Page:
The entire process generates a lineage trajectory over time for each barcode. The simulation includes five potential sources of noise: cell growth, sampling during cell transfers, DNA extraction, PCR, and sequencing. Each step is modeled by a layer of Poisson noise (including for each generation of cell growth and each cycle of PCR). To test the performance of FitMut2, we ran simulations with four different underlying DFEs denoted by \(\mu (s)\), where \(\mu (s)ds\) is the rate of mutations with fitness effect in the interval \((s,s+ds)\) (details of the DFEs we simulated are in Supplement S8). The total beneficial mutation rate is given by \(U_b = \int _0^\infty \mu (s)ds\). For each simulation, a population of \(4\times 10^4\) single cells undergoes 16 generations of pregrowth before all these lineages are pooled and grown by serial batch culture for \(T = 112\) generations, with \({g} = 8\). For each of four DFEs, sequencing is simulated with four different average read numbers per lineage \(r = 10, 20, 50, 100\).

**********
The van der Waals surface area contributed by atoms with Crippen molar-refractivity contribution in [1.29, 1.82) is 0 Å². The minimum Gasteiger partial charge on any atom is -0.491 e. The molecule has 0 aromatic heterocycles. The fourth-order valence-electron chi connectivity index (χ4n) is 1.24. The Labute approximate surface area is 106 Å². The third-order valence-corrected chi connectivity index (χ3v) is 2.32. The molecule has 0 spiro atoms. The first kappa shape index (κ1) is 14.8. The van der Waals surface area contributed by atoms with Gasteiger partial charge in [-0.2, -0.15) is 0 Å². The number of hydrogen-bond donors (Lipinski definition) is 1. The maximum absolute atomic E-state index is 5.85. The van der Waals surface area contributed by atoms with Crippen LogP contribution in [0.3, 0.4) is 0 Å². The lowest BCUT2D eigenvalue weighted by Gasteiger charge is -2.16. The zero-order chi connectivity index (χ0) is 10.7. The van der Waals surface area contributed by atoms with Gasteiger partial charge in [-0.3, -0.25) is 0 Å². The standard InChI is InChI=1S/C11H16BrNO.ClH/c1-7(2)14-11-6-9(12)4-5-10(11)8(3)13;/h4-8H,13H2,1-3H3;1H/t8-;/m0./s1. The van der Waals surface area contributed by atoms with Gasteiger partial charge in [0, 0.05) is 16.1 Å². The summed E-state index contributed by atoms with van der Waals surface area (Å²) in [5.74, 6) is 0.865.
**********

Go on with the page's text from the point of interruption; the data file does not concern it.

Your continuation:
Inference is performed with the same prior distribution for all conditions: \(p(s, \tau ) =n_{i, 0} \tilde{\mu }(s) s/c\). Note that \(\int p(s,\tau ) ds d\tau\) is approximately the number of established mutations per lineage. The factor of s/c arises from establishment probability \(\sim s/c\) in the branching process model, and \(n_{i, 0}\) is the effective size of lineage i at \(t_0\). \(\tilde{\mu }(s)\) is the prior we take for the DFE, which is \(\tilde{\mu }(s) = U_b \lambda ^{-1} e^{-s/\lambda }\) with \(\lambda = 0.1\) and \(U_b = 10^{-5}\) throughout this paper.